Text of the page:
Mapping the citrus genome

Mapping the citrus genome

Understanding the citrus species’ past to unlock a more disease-tolerant future 

Citrus was first domesticated in Southeast Asia, then spread to Europe and the Americas via trade routes, and has ancestral roots that can be traced back to over five million years ago. Interestingly, the orange you may be eating today is thought to have originated from two wild citrus species, citrus maxima and citrus reticulata. For the last ten years, Dr. Fred G. Gmitter at the UF/IFAS Citrus Research and Education Center in Lake Alfred has been working collaboratively with citrus scientists from Brazil, France, Spain, Italy, and the United States to map the entire citrus genome.

Through traditional breeding methods like grafting, in which the scion (fruit-bearing part of the tree) is propagated onto the rootstock, the new tree will produce fruit quickly. However, the fruit will all be genetically identical, and unfortunately, that includes identical disease susceptibility.

“Citrus has incestuous genes— nothing is pure,” explains Dr. Gmitter. Since the modern cultivated citrus trees have such a “narrow genetic diversity,” Dr. Gmitter and his team of scientists hope to be able to use their new understanding of the citrus genome to identify sequences that will deploy genes for resistance to citrus greening, the devastating disease caused by bacterial infection via the Asian citrus psyllid. Dr. Gmitter’s genetic analysis of sweet and sour oranges was published recently online in the journal Nature Biotechnology. He is the chairman of the International Citrus Genome Consortium and has employed the efforts of US GENOSCOPE France and IGA Italy to sequence a full catalog of all genes in those varieties, as well as the DNA structure of the genome.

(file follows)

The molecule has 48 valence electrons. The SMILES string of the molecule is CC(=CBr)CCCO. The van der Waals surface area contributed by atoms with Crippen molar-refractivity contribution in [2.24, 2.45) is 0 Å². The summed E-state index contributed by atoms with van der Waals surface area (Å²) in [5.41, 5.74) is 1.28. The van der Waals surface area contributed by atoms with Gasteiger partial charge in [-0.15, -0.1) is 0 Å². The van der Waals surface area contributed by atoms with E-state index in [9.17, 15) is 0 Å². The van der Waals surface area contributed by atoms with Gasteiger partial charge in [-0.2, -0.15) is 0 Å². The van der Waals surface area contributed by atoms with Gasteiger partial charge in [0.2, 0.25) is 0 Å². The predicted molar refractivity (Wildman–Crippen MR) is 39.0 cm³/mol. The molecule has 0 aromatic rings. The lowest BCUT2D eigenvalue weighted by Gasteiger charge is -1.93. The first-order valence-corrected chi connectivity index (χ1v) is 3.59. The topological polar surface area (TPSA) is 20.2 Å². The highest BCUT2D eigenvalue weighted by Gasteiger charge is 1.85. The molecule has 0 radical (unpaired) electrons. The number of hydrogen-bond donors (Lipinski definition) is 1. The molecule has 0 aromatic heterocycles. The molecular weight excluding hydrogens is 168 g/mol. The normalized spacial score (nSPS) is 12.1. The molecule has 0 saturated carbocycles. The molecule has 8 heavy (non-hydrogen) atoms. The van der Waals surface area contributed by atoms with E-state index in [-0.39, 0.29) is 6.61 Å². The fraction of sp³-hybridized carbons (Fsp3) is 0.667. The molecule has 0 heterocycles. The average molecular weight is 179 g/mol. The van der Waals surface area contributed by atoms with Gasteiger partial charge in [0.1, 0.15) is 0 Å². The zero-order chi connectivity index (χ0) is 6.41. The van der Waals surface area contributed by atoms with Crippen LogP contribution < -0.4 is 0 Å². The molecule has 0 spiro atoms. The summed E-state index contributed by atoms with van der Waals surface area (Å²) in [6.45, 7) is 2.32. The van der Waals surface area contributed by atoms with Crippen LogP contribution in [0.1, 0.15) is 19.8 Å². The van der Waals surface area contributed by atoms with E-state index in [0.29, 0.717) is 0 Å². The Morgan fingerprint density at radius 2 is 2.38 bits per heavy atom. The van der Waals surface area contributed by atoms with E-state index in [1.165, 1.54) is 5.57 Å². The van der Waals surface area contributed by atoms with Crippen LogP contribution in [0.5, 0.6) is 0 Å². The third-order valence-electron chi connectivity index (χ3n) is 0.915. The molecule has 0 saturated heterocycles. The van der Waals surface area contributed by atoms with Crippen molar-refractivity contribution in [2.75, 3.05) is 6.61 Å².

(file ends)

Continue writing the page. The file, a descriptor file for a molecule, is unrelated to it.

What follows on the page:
The wild species citrus maxima gave rise to the modern pummelo, the largest citrus fruit, which can weigh up to four pounds or even more. Today’s modern mandarins are genetic mixtures of Citrus reticulata and pummelo; sweet oranges are a complex hybrid, constituted by parts of the pummelo and mandarin genomes. Because sweet orange is the world’s most commonly grown citrus species, the benefits of researching its ancestral roots are endless. Dr. Gmitter explains, “Now that we understand the genetic structure of sweet orange, for example, we can imagine reproducing early citrus domestication using modern breeding techniques that could draw from a broader pool of natural variation and resistance.”

Dr. Gmitter’s tireless work to map the entire citrus genome has enabled him and his team to now use that information to work on finding the genetic sequence in sweet orange that can be manipulated to improve the tree’s disease resistance, response to environmental stress, fruit flavor, and even health-promoting benefits. Genetic modifications that could potentially eradicate citrus greening are now on the horizon!

Dr. Gmitter’s full publication can be viewed here: http://www.nature.com/nbt/journal/v32/n7/full/nbt.2906.html